“This assignment includes, but is not limited to, any compensation provided to the Defendant in connection with any book, writing, electronic communication, article, film, documentary, or other production. This assignment includes all compensation for the benefit of the Defendant, regardless of whether such compensation is payable to her or others, directly or indirectly, for her benefit, or the benefit of her associates or a current, former, or future member of her family. The Defendant shall not circumvent this assignment by assigning the rights to her story to an associate or to a current, former, or future member of her family, or to another person or entity who would provide some financial benefit to her, to her associates, or to a current, former, or future member of her family. Moreover, she shall not circumvent this assignment by communicating with an associate or family member for the purpose of assisting or facilitation their profiting from a public or private dissemination, whether or not such an associate or other family member is personally or directly involved in such dissemination.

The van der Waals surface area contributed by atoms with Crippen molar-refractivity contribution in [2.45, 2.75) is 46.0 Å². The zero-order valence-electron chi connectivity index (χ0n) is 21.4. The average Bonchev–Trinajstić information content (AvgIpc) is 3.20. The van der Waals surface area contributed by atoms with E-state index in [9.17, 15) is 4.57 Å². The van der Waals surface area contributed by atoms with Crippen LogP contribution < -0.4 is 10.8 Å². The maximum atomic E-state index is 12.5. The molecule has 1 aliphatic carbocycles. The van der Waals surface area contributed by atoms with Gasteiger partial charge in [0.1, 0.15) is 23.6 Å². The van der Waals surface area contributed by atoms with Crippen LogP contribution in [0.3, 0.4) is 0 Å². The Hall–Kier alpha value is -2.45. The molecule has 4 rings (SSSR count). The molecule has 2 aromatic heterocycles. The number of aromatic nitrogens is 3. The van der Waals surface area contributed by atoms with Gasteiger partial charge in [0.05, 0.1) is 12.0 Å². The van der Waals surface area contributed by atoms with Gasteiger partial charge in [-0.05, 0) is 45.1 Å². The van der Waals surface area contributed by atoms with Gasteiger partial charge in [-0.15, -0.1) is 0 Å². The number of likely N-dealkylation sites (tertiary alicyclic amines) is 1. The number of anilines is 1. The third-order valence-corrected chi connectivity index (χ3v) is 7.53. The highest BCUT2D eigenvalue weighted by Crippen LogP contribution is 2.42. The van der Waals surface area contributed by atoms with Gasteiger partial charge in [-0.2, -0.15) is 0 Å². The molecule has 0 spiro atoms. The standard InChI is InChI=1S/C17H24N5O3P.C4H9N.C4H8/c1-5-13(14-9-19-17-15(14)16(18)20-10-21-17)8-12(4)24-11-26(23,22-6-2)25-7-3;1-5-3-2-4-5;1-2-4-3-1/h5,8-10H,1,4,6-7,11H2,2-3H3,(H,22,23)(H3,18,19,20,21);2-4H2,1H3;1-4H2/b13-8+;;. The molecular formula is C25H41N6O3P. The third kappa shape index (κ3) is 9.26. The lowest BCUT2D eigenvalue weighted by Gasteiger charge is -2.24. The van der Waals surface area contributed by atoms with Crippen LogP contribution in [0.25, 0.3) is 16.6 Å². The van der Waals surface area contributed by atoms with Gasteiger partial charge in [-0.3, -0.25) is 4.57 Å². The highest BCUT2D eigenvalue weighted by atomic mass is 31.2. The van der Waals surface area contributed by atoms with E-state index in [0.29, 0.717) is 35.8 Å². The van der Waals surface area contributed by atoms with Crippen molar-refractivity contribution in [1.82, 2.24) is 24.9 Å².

In fact, a go fund me account was set up by a concerned supporter that helped with the vast amount of her mothers additional expenses caused by Reality’s incarceration, and the fact she had to leave her employer of many years to take care of the responsibilities her daughter couldn’t get to while behind bars. The money had to be returned to the Federal Asset Forfeiture program even though the funds were not illegally obtained, intended to support Reality, or to support her mother personally. Reality’s whole family found themselves unexpectedly taking care of two households, driving hundreds of miles taking care of things Reality was not able to due to being removed abruptly from her home, immediately jailed, and denied bail four times. Astoundingly, when Billie Winner Davis asked if she could work with Go Fund Me to return the money to the kind and generous people who donated it,  her request was denied.Worried the plea would be rescinded, Billie complied.